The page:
Turkey's Roma community set for employment, loan boost

Published 25.07.2017 00:00

In a bid to eradicate the inherent poverty of the underprivileged Roma community, the government is set to roll out incentives ranging from jobs to loans for entrepreneurs from the community.

Customs and Commerce Minister Bülent Tüfenkçi said Roma entrepreneurs will be supported with state grants, from loans to incentives, for setting up co-ops to improve the sales of the products they manufacture and help to gain access to wider markets. Tüfenkçi said they have already offered interest-free loans and would provide technical support if Roma citizens request aid in establishing co-ops.

Most Roma citizens work in low-level and low-paying jobs due to their limited access to education. The government has worked to help them access better jobs with better social security and seeks to encourage participation in free vocational training courses where participants are automatically employed in public services and private companies once they complete the training. The government will also deploy job consultants to help Roma citizens in employment.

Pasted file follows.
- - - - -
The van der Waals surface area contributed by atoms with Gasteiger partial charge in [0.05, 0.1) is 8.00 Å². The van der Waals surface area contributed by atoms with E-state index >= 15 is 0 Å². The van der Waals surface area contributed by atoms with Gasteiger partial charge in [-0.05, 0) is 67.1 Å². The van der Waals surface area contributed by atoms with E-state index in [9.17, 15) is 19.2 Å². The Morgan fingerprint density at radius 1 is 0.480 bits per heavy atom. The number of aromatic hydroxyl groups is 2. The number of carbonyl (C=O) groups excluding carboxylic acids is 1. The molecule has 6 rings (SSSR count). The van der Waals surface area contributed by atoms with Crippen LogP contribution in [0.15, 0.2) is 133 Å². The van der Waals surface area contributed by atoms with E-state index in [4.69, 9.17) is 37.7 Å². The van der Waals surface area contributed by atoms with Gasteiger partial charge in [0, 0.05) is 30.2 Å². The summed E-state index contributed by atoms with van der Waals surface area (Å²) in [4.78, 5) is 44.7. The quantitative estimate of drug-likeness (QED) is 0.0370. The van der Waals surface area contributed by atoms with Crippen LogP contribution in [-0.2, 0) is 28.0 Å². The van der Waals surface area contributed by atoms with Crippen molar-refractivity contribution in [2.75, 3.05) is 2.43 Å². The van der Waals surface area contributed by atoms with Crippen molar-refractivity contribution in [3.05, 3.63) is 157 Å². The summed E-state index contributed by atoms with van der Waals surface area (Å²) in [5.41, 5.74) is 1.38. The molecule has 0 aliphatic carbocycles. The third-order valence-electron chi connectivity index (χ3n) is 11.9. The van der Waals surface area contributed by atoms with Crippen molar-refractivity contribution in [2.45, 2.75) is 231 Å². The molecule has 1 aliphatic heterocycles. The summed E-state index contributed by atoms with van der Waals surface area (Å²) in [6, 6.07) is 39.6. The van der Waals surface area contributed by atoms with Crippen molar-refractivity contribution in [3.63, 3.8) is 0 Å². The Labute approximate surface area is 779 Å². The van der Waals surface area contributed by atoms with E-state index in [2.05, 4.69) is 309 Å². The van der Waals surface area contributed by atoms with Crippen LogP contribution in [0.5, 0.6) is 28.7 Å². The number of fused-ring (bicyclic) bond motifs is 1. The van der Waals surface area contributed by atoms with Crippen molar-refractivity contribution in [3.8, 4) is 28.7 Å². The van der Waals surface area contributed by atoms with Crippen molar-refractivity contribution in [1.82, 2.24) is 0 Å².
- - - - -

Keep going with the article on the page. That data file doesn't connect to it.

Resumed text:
An action plan exclusively for Roma citizens is gradually being implemented and as part of this plan, traditional handicrafts that members of the Roma community have made a living from, such as tinsmiths and basket weavers, will be helped through access to larger markets and receive incentives to sustain their jobs, which are slowly becoming extinct due a lower demand.

The government will also launch a campaign for schooling Roma citizens. Education is one of the challenges plaguing the community, who often avoid enrolling their children in schools due to discrimination or because poverty forces the children to skip school to earn a living for their families.

Turkey's Roma citizens have long complained of veiled discrimination for decades, as is the case in other countries, and the lack of any social policies to help improve their status further prevent the betterment of their conditions. Low levels of education and blacklisting in terms of employment are among the major problems they face.

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